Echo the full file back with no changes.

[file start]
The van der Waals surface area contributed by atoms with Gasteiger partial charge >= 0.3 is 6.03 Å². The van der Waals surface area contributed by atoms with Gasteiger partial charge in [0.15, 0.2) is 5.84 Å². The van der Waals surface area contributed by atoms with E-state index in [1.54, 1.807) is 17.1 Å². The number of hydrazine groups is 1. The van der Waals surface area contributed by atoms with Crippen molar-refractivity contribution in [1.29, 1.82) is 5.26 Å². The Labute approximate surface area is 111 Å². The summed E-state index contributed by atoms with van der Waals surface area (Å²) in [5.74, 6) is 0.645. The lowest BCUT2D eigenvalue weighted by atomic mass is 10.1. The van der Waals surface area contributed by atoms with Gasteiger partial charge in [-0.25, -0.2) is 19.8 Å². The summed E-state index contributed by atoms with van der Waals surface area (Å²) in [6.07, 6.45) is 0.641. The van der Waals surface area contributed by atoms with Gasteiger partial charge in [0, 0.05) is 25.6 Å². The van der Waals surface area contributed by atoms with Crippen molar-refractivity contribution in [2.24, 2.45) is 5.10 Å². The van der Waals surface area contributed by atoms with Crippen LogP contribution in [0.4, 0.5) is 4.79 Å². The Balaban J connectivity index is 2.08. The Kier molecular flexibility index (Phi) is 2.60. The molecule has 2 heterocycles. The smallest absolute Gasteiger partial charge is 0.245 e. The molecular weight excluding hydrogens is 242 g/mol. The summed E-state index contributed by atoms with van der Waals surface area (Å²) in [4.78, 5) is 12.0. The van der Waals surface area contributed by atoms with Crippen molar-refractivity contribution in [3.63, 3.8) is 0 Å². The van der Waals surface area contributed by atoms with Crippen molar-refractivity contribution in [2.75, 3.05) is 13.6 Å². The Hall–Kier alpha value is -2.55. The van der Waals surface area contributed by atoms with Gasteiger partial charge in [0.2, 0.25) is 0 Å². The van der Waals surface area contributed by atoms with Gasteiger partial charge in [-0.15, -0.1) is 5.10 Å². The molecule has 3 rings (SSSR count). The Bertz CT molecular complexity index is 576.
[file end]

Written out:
The van der Waals surface area contributed by atoms with Gasteiger partial charge >= 0.3 is 6.03 Å². The van der Waals surface area contributed by atoms with Gasteiger partial charge in [0.15, 0.2) is 5.84 Å². The van der Waals surface area contributed by atoms with E-state index in [1.54, 1.807) is 17.1 Å². The number of hydrazine groups is 1. The van der Waals surface area contributed by atoms with Crippen molar-refractivity contribution in [1.29, 1.82) is 5.26 Å². The Labute approximate surface area is 111 Å². The summed E-state index contributed by atoms with van der Waals surface area (Å²) in [5.74, 6) is 0.645. The lowest BCUT2D eigenvalue weighted by atomic mass is 10.1. The van der Waals surface area contributed by atoms with Gasteiger partial charge in [-0.25, -0.2) is 19.8 Å². The summed E-state index contributed by atoms with van der Waals surface area (Å²) in [6.07, 6.45) is 0.641. The van der Waals surface area contributed by atoms with Gasteiger partial charge in [0, 0.05) is 25.6 Å². The van der Waals surface area contributed by atoms with Crippen molar-refractivity contribution in [2.24, 2.45) is 5.10 Å². The van der Waals surface area contributed by atoms with Crippen LogP contribution in [0.4, 0.5) is 4.79 Å². The Balaban J connectivity index is 2.08. The Kier molecular flexibility index (Phi) is 2.60. The molecule has 2 heterocycles. The smallest absolute Gasteiger partial charge is 0.245 e. The molecular weight excluding hydrogens is 242 g/mol. The summed E-state index contributed by atoms with van der Waals surface area (Å²) in [4.78, 5) is 12.0. The van der Waals surface area contributed by atoms with Crippen molar-refractivity contribution in [3.63, 3.8) is 0 Å². The van der Waals surface area contributed by atoms with Crippen molar-refractivity contribution in [2.75, 3.05) is 13.6 Å². The Hall–Kier alpha value is -2.55. The van der Waals surface area contributed by atoms with Gasteiger partial charge in [0.2, 0.25) is 0 Å². The van der Waals surface area contributed by atoms with Gasteiger partial charge in [-0.15, -0.1) is 5.10 Å². The molecule has 3 rings (SSSR count). The Bertz CT molecular complexity index is 576.